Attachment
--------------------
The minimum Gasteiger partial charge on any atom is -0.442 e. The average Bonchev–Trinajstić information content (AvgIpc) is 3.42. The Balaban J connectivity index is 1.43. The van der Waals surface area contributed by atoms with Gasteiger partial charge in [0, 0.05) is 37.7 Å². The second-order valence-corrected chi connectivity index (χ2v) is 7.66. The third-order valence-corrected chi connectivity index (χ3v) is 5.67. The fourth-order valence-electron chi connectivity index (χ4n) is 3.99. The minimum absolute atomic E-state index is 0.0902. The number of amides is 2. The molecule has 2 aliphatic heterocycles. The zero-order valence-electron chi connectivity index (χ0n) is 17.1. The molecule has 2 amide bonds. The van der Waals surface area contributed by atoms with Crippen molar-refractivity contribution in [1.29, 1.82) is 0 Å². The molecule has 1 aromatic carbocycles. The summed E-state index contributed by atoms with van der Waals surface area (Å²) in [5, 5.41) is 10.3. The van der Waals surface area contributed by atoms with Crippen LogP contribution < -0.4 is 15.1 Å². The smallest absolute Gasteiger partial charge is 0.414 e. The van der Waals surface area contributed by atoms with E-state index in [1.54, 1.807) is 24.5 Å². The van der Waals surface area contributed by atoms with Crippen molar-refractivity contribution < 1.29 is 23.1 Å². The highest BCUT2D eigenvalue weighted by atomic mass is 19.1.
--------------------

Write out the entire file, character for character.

The minimum Gasteiger partial charge on any atom is -0.442 e. The average Bonchev–Trinajstić information content (AvgIpc) is 3.42. The Balaban J connectivity index is 1.43. The van der Waals surface area contributed by atoms with Gasteiger partial charge in [0, 0.05) is 37.7 Å². The second-order valence-corrected chi connectivity index (χ2v) is 7.66. The third-order valence-corrected chi connectivity index (χ3v) is 5.67. The fourth-order valence-electron chi connectivity index (χ4n) is 3.99. The minimum absolute atomic E-state index is 0.0902. The number of amides is 2. The molecule has 2 aliphatic heterocycles. The zero-order valence-electron chi connectivity index (χ0n) is 17.1. The molecule has 2 amide bonds. The van der Waals surface area contributed by atoms with Crippen molar-refractivity contribution in [1.29, 1.82) is 0 Å². The molecule has 1 aromatic carbocycles. The summed E-state index contributed by atoms with van der Waals surface area (Å²) in [5, 5.41) is 10.3. The van der Waals surface area contributed by atoms with Crippen LogP contribution < -0.4 is 15.1 Å². The smallest absolute Gasteiger partial charge is 0.414 e. The van der Waals surface area contributed by atoms with E-state index in [1.54, 1.807) is 24.5 Å². The van der Waals surface area contributed by atoms with Crippen molar-refractivity contribution < 1.29 is 23.1 Å². The highest BCUT2D eigenvalue weighted by atomic mass is 19.1.